In the News: Fakes & Forgeries-How Do We Know If It’s “Real”?

Suzanne Slick, Collection Information Specialist

Our visitors often ask us how we choose the art that we collect and how we know that it’s authentic. We don’t have any major known scandals in our closet, but we have learned that a few prints we own were not actually printed and signed by the artist. They were probably not created as forgeries, but were made after the artist’s passing.  This left enough doubt, however, that we, in good faith, can’t attribute them to the artist.

Recently, quite a few news stories have documented several art forgeries, faked documents, and looted art resulting in millions of dollars scammed from unwitting buyers.  Forgeries and fakes are nothing new, and the unscrupulous are always looking for ways to fool the art world. Buyer beware!

One of the best defenses against being fooled is the buyer’s thorough, due diligence, defined as “action that is considered reasonable for people to be expected to take in order to keep themselves or others and their property safe”.

When buying art, the more knowledge, the better.

One way to authenticate artworks is by looking at an artist signature! For example, the prints we have not signed by an artist alerted us that they may not have been responsible for the printing of those artworks. Here, we can see not only the artist name but also the mark of the printing company! Another way to ensure a work is made by an artist is to see if places an artist worked, like a printing studio, has record of them working there. Photography by Alyssa Dumire.

Knowledge of the artist’s history, media, subject matter, and style can be invaluable for authentication. If available, check the artist’s catalogue raisonné, a comprehensive catalogue of known works by the artist. Establish provenance when possible by asking for known documentation on the artworks history of ownership.  An evaluation of the work’s condition by a qualified appraiser may be a valuable investment as well.  And, if in doubt, check for legal compliance with cultural heritage laws. This may also prevent the acquisition of looted objects, objects protected by antiquities laws, or sacred objects.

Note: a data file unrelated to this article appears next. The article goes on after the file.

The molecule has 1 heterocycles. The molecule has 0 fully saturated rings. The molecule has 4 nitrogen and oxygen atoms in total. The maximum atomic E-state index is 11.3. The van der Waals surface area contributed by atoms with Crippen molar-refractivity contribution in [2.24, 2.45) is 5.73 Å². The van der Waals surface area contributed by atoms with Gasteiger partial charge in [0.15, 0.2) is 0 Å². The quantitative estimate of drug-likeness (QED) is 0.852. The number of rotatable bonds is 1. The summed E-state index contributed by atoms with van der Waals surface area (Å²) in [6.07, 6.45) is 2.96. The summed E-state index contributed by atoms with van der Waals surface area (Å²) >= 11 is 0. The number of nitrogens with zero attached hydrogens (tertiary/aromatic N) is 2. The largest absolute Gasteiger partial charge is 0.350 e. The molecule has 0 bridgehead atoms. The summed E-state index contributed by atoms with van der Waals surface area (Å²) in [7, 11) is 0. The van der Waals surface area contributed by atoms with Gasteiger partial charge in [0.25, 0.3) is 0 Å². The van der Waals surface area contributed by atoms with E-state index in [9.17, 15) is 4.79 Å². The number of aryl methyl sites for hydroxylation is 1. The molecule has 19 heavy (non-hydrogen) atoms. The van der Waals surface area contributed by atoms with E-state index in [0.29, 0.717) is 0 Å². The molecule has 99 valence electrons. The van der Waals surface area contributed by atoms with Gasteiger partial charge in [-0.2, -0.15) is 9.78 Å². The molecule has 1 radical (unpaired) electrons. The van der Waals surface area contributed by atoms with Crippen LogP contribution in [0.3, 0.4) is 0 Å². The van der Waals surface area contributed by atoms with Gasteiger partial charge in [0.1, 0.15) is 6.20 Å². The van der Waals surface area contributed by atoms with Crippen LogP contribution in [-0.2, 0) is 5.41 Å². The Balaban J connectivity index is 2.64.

When there is doubt about a work of art’s origins, museums may employ technology that can provide answers. Non-intrusive methods like UV-induced fluorescence imaging can estimate the age of paints and varnishes. Optical microscopy can produce highly magnified images of the surfaces of art, revealing clues in brushstrokes. X-rays may reveal images beneath the surface or identify materials that were not yet in use at the time the work is dated. Infrared imaging can detect sketches below a painted surface and also cracks that were faked to simulate age. Invasive techniques are sometimes needed for conclusive answers – these often involve removing a bit of material from an edge of the work and performing mass spectrometry analysis of the molecular structure of the material. Sometimes the absence of a commonly used material, like lead white paint that was widely employed until 1910, will indicate forgery. Technology can also reveal much about an artist’s processes.  The Center for Scientific Studies in the Arts, a collaboration between Northwestern University and the Art Institute of Chicago, a leading organization in advancing the role of science in art history, recently discovered a painting beneath Picasso’s “La Miséreuse accroupie” that shows he repurposed canvases that others had painted.